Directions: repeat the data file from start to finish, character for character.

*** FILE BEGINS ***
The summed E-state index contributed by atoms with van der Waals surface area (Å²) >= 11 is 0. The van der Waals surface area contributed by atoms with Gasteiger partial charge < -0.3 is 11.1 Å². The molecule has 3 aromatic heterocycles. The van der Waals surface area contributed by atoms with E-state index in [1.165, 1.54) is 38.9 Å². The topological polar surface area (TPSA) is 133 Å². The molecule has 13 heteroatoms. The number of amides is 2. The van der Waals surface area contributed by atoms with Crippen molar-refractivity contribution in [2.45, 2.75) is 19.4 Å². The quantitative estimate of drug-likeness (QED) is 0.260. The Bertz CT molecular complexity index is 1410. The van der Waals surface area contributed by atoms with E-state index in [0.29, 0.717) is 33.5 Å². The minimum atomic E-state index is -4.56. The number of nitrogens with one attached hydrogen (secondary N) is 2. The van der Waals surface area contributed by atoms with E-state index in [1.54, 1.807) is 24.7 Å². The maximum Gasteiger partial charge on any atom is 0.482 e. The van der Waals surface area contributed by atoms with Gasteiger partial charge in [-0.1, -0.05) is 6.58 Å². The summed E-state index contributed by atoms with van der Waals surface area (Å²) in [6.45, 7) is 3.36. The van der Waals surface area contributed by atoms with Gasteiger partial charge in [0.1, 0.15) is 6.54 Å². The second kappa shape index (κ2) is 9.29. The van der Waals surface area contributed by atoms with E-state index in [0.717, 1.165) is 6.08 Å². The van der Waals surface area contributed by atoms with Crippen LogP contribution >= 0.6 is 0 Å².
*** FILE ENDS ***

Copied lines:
The summed E-state index contributed by atoms with van der Waals surface area (Å²) >= 11 is 0. The van der Waals surface area contributed by atoms with Gasteiger partial charge < -0.3 is 11.1 Å². The molecule has 3 aromatic heterocycles. The van der Waals surface area contributed by atoms with E-state index in [1.165, 1.54) is 38.9 Å². The topological polar surface area (TPSA) is 133 Å². The molecule has 13 heteroatoms. The number of amides is 2. The van der Waals surface area contributed by atoms with Crippen molar-refractivity contribution in [2.45, 2.75) is 19.4 Å². The quantitative estimate of drug-likeness (QED) is 0.260. The Bertz CT molecular complexity index is 1410. The van der Waals surface area contributed by atoms with E-state index in [0.29, 0.717) is 33.5 Å². The minimum atomic E-state index is -4.56. The number of nitrogens with one attached hydrogen (secondary N) is 2. The van der Waals surface area contributed by atoms with E-state index in [1.54, 1.807) is 24.7 Å². The maximum Gasteiger partial charge on any atom is 0.482 e. The van der Waals surface area contributed by atoms with Gasteiger partial charge in [-0.1, -0.05) is 6.58 Å². The summed E-state index contributed by atoms with van der Waals surface area (Å²) in [6.45, 7) is 3.36. The van der Waals surface area contributed by atoms with Gasteiger partial charge in [0.1, 0.15) is 6.54 Å². The second kappa shape index (κ2) is 9.29. The van der Waals surface area contributed by atoms with E-state index in [0.717, 1.165) is 6.08 Å². The van der Waals surface area contributed by atoms with Crippen LogP contribution >= 0.6 is 0 Å².